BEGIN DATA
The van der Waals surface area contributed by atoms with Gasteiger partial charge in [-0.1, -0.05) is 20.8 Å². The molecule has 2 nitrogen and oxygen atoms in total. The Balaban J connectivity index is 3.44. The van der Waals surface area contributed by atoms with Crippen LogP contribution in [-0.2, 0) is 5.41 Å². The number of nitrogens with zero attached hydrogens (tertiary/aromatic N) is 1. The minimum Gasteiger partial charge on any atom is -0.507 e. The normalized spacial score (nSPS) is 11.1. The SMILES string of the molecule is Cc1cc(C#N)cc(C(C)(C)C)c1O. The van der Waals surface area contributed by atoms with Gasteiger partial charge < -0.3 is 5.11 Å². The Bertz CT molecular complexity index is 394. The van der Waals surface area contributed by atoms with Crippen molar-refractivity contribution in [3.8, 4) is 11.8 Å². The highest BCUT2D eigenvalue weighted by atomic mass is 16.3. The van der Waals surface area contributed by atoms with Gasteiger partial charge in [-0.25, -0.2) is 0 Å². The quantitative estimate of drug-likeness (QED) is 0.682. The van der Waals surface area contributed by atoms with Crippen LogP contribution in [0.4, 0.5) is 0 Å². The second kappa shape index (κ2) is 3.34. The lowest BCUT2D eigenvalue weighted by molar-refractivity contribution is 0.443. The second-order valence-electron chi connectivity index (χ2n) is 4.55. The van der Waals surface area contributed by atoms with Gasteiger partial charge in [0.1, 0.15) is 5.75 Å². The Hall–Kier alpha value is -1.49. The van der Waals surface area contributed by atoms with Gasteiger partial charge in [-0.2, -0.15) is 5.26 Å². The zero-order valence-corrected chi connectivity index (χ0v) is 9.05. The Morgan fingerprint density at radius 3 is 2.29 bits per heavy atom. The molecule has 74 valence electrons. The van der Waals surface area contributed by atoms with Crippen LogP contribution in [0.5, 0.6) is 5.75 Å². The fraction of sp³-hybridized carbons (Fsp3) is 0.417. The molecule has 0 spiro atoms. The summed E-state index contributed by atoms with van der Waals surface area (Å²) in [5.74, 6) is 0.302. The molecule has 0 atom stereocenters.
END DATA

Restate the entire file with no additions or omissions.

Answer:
The van der Waals surface area contributed by atoms with Gasteiger partial charge in [-0.1, -0.05) is 20.8 Å². The molecule has 2 nitrogen and oxygen atoms in total. The Balaban J connectivity index is 3.44. The van der Waals surface area contributed by atoms with Crippen LogP contribution in [-0.2, 0) is 5.41 Å². The number of nitrogens with zero attached hydrogens (tertiary/aromatic N) is 1. The minimum Gasteiger partial charge on any atom is -0.507 e. The normalized spacial score (nSPS) is 11.1. The SMILES string of the molecule is Cc1cc(C#N)cc(C(C)(C)C)c1O. The van der Waals surface area contributed by atoms with Gasteiger partial charge < -0.3 is 5.11 Å². The Bertz CT molecular complexity index is 394. The van der Waals surface area contributed by atoms with Crippen molar-refractivity contribution in [3.8, 4) is 11.8 Å². The highest BCUT2D eigenvalue weighted by atomic mass is 16.3. The van der Waals surface area contributed by atoms with Gasteiger partial charge in [-0.25, -0.2) is 0 Å². The quantitative estimate of drug-likeness (QED) is 0.682. The van der Waals surface area contributed by atoms with Crippen LogP contribution in [0.4, 0.5) is 0 Å². The second kappa shape index (κ2) is 3.34. The lowest BCUT2D eigenvalue weighted by molar-refractivity contribution is 0.443. The second-order valence-electron chi connectivity index (χ2n) is 4.55. The van der Waals surface area contributed by atoms with Gasteiger partial charge in [0.1, 0.15) is 5.75 Å². The Hall–Kier alpha value is -1.49. The van der Waals surface area contributed by atoms with Gasteiger partial charge in [-0.2, -0.15) is 5.26 Å². The zero-order valence-corrected chi connectivity index (χ0v) is 9.05. The Morgan fingerprint density at radius 3 is 2.29 bits per heavy atom. The molecule has 74 valence electrons. The van der Waals surface area contributed by atoms with Crippen LogP contribution in [0.5, 0.6) is 5.75 Å². The fraction of sp³-hybridized carbons (Fsp3) is 0.417. The molecule has 0 spiro atoms. The summed E-state index contributed by atoms with van der Waals surface area (Å²) in [5.74, 6) is 0.302. The molecule has 0 atom stereocenters.